Bambi the Boxer was a short-lived member of the family, and I fear that I was the reason she got kicked out. She knocked little infant me down a flight of stairs while racing to attack the Washing Machine. She was a little hyper. My parents gave her away to a loving family, where I’m sure she appreciated not having a toddler in the way when the infernal Washing Machine attacked.
The story behind the arrival in our home of Phoebe the Afghan Hound is one of parents giving in to the unrelenting pestering of their children. I had wanted a pet for the longest time, at one point becoming so desperate that I kept earthworms in Tupperware in the backyard. My parents started small pet-wise, beginning with Petunia the (shockingly male) guinea pig, but after a number of unfortunate rodent adventures, they opted for a heartier species.
Phoebe is best remembered for her food-related antics. She ate an entire roll of Bubble Tape (which ended up stuck in her extremely long ear-hair), a huge glass jar of jelly beans (just the beans), a box of Cheerios (in which her head got stuck)–whatever she could get her paws on!
When we got Phoebe, I was around 7 years old and was one of those girls who was obsessed with horses. Phoebe was TALL and sleek and fast, which to me translated directly into HORSE. I would play imaginary games where I was a (lady) knight and she was my gallant steed. The one problem with this scenario was that Phoebe wouldn’t let me ride on her back. Which was totally lame behavior for a gallant steed. So I started riding real horses. I think that Phoebe was quietly grateful.
My family has owned a lot of Boxers (as you can see), but by far the best of them, arguably the best dog ever (aside from Peter), was Benjamin Box.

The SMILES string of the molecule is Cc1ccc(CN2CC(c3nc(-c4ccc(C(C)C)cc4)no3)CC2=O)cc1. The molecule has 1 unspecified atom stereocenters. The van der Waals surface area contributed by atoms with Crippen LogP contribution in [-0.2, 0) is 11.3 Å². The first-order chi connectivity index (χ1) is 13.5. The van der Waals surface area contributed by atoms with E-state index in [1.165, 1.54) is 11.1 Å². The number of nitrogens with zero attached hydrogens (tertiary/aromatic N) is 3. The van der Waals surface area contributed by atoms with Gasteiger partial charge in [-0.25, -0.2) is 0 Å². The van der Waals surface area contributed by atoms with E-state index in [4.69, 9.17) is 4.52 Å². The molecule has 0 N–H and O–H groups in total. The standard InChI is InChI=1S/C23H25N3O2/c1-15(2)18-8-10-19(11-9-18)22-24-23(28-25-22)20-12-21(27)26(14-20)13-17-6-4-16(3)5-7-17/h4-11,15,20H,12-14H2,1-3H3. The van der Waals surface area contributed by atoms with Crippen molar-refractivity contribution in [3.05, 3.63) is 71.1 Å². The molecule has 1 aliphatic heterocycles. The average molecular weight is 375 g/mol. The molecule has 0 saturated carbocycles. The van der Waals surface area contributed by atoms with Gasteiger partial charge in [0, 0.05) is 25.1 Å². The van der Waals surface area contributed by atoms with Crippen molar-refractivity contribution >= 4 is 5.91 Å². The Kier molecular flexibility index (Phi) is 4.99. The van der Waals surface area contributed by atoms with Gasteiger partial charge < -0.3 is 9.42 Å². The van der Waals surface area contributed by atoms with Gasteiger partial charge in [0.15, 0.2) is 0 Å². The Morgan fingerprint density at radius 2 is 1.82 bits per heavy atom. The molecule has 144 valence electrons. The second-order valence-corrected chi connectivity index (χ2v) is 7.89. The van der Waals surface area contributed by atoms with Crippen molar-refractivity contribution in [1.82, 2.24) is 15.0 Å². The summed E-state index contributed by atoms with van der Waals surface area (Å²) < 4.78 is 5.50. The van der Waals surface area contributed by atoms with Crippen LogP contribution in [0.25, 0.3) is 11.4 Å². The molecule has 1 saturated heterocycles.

My parents got Benny as a tiny puppy one summer while my brother and I were at camp. When my mom came to pick me and my brother up, she brought him with her. My mom got me first, and we drove with Benny to Lake Winnipesaukee in New Hampshire to collect my brother. We had to spend the night at the lake before getting him, and so the three of us–Mom, Benny, and me–hit the town. We tried to get Benny to swim (he was terrified of the waves) and that night we played miniature golf with him tucked in our sweatshirts.
Benny really liked rocks. He’d push them around the yard, he’d chew on them, he’d hide them in his jowls to try to sneak them into the house. You’d have to tell him to “drop it” before letting him in from the backyard, and inevitably, a large, slobber-covered rock would plummet from his jaws.
What I remember most about Benny was how human he seemed. He had these soulful brown eyes, and you could tell there was more than just “chew the rock, eat the kibble” going on inside his velveteen head. Once, when I was really upset about some high school something, I remember him sitting beside me and putting his paw around my shoulders to comfort me. Now that’s a good dog, I tell you.
Bearing arguably the worst pet name ever, Covey the Boxer was a master escape artist, baguette thief, and back-up singer.